SALT LAKE CITY — Utah driver's licenses will soon bear a gold star to allow residents to pass through airport security, bringing the state into compliance with a part of federal law it has resisted for nearly a decade.
Lawmakers passed a bill in a special session Monday repealing provisions in Utah prohibiting compliance with the Real ID Act.
"The only thing we were not compliant with is putting that little gold star on," said Sen. Wayne Harper, R-Taylorsville, who sponsored the measure.
The Legislature also approved a funding bill for building the new prison as the governor and legislative leaders announced a huge budget surplus heading into the 2019 general session.
The Department of Homeland Security requires state driver's licenses to include by October 2020 a gold star on the front acknowledging they have reviewed birth certificates or passports to ensure license holders are U.S. citizens.
The driver's license issue dates back to 2010, when Utah lawmakers decided to push back against what they viewed as an unfunded mandate from the federal government dealing with new Homeland Security policies.
Utah Driver License Division Director Christopher Caras told lawmakers in October that every month the state waits to change the law costs about $80,000.
Harper said Utah would save about $500,000 if it starts making the change now as licenses are renewed rather than after the 2019 general legislative session. Caras estimated the price tag at between $2 million to $3.4 million if lawmakers wait until next year.
If the law isn't changed to ensure state-issued driver's licenses are in compliance by the deadline, Utahns would no longer be able to use their licenses to board planes or in other instances where a federally recognized ID is required. They would have to rely on passports instead.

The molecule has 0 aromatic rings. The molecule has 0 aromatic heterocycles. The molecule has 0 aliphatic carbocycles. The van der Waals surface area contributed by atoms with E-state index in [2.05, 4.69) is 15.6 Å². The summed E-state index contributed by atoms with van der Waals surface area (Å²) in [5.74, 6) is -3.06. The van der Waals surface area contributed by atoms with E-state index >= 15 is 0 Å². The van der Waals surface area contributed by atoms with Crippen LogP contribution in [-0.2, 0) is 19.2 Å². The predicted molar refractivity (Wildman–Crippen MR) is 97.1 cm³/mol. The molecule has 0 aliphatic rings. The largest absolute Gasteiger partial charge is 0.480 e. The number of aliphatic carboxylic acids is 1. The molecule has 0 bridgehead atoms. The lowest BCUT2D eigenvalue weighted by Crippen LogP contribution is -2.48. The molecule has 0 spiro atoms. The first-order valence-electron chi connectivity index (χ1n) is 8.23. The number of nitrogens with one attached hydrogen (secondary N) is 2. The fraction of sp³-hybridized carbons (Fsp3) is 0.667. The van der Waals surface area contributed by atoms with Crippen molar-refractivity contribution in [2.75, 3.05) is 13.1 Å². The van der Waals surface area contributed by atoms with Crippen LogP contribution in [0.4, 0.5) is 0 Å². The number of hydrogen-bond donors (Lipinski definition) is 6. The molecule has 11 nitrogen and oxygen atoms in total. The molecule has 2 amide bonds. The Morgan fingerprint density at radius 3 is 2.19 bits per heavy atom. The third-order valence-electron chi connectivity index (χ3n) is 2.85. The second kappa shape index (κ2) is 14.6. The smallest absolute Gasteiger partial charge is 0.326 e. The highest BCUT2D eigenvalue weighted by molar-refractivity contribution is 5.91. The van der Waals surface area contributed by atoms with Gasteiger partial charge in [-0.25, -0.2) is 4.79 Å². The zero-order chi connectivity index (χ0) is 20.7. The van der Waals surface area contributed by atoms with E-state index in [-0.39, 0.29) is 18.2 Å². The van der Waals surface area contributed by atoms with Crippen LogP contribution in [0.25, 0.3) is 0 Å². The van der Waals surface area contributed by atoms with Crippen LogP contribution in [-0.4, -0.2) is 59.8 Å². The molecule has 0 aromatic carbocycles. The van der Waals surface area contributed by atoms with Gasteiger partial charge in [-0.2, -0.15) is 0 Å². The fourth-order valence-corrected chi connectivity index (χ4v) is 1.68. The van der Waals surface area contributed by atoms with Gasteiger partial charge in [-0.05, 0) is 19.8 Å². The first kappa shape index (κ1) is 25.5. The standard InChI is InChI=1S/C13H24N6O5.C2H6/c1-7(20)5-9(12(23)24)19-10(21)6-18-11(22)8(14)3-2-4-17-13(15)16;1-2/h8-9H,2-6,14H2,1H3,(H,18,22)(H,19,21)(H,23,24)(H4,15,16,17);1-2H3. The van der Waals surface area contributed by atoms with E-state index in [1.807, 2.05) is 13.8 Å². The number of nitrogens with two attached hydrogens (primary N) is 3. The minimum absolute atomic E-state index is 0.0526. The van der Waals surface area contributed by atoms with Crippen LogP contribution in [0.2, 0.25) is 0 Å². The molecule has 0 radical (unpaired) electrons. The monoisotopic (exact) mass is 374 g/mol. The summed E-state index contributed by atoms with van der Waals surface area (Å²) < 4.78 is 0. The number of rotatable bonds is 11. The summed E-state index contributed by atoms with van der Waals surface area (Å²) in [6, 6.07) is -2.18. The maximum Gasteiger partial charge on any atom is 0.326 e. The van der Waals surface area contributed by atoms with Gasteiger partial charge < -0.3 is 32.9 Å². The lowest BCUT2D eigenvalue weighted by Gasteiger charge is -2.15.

In House floor debate, Rep. Ken Ivory, R-West Jordan, argued the Real ID Act takes control from the states and make residents' private information more susceptible to data breaches and leaks.
The federal government, he said, is telling people "if you don’t do what we say, we’ll punish you."
Rep. Eric Hutchings, R-Kearns, said the bill doesn't require the gathering of any new personal information or data the government doesn't already have.
Lawmakers Monday also passed a bill appropriating $235 million in surplus funds for construction of the new prison instead of borrowing.
"At the present time, we don’t need the bond," said Sen. Jerry Stevenson, R-Layton, adding the state's revenue is "considerably higher" this year than in the past.
The bill directs $67 million for the project in 2019 and $168 million in 2020. The new prison is estimated to cost $700 million.
The Legislature passed the bill as GOP leaders and Gov. Gary Herbert announced $675 million new ongoing funding and $646 million in one-time funding available for the 2019 legislative session.